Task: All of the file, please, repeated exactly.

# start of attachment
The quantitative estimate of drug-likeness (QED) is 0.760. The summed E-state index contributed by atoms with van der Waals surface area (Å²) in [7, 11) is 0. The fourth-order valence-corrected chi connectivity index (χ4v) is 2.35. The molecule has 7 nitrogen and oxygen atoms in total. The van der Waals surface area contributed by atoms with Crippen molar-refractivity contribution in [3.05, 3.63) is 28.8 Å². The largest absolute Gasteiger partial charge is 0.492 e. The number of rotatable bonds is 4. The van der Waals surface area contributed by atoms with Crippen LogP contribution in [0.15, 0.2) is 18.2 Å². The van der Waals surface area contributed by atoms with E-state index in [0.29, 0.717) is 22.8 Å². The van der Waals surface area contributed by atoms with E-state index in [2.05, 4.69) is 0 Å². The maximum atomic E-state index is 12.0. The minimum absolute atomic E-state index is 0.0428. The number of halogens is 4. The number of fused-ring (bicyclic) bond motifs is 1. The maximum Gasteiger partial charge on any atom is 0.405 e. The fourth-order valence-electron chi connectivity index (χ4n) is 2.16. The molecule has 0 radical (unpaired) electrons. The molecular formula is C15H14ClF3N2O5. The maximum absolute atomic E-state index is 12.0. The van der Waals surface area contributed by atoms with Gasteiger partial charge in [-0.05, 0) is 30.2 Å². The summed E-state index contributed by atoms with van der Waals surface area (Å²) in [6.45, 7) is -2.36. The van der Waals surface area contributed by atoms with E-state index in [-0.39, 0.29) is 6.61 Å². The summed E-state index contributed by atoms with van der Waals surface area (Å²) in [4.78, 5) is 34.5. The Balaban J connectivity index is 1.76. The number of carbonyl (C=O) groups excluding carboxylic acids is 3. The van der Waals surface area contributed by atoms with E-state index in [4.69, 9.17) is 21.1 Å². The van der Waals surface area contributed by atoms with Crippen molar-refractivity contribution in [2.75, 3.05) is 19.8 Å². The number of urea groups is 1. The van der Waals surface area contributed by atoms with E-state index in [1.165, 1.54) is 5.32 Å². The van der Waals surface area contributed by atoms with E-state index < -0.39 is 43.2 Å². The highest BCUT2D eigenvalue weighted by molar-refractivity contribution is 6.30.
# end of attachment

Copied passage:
The quantitative estimate of drug-likeness (QED) is 0.760. The summed E-state index contributed by atoms with van der Waals surface area (Å²) in [7, 11) is 0. The fourth-order valence-corrected chi connectivity index (χ4v) is 2.35. The molecule has 7 nitrogen and oxygen atoms in total. The van der Waals surface area contributed by atoms with Crippen molar-refractivity contribution in [3.05, 3.63) is 28.8 Å². The largest absolute Gasteiger partial charge is 0.492 e. The number of rotatable bonds is 4. The van der Waals surface area contributed by atoms with Crippen LogP contribution in [0.15, 0.2) is 18.2 Å². The van der Waals surface area contributed by atoms with E-state index in [0.29, 0.717) is 22.8 Å². The van der Waals surface area contributed by atoms with E-state index in [2.05, 4.69) is 0 Å². The maximum atomic E-state index is 12.0. The minimum absolute atomic E-state index is 0.0428. The number of halogens is 4. The number of fused-ring (bicyclic) bond motifs is 1. The maximum Gasteiger partial charge on any atom is 0.405 e. The fourth-order valence-electron chi connectivity index (χ4n) is 2.16. The molecule has 0 radical (unpaired) electrons. The molecular formula is C15H14ClF3N2O5. The maximum absolute atomic E-state index is 12.0. The van der Waals surface area contributed by atoms with Gasteiger partial charge in [-0.05, 0) is 30.2 Å². The summed E-state index contributed by atoms with van der Waals surface area (Å²) in [6.45, 7) is -2.36. The van der Waals surface area contributed by atoms with E-state index in [-0.39, 0.29) is 6.61 Å². The summed E-state index contributed by atoms with van der Waals surface area (Å²) in [4.78, 5) is 34.5. The Balaban J connectivity index is 1.76. The number of carbonyl (C=O) groups excluding carboxylic acids is 3. The van der Waals surface area contributed by atoms with E-state index in [4.69, 9.17) is 21.1 Å². The van der Waals surface area contributed by atoms with Crippen molar-refractivity contribution in [2.75, 3.05) is 19.8 Å². The number of urea groups is 1. The van der Waals surface area contributed by atoms with E-state index in [1.165, 1.54) is 5.32 Å². The van der Waals surface area contributed by atoms with E-state index < -0.39 is 43.2 Å². The highest BCUT2D eigenvalue weighted by molar-refractivity contribution is 6.30.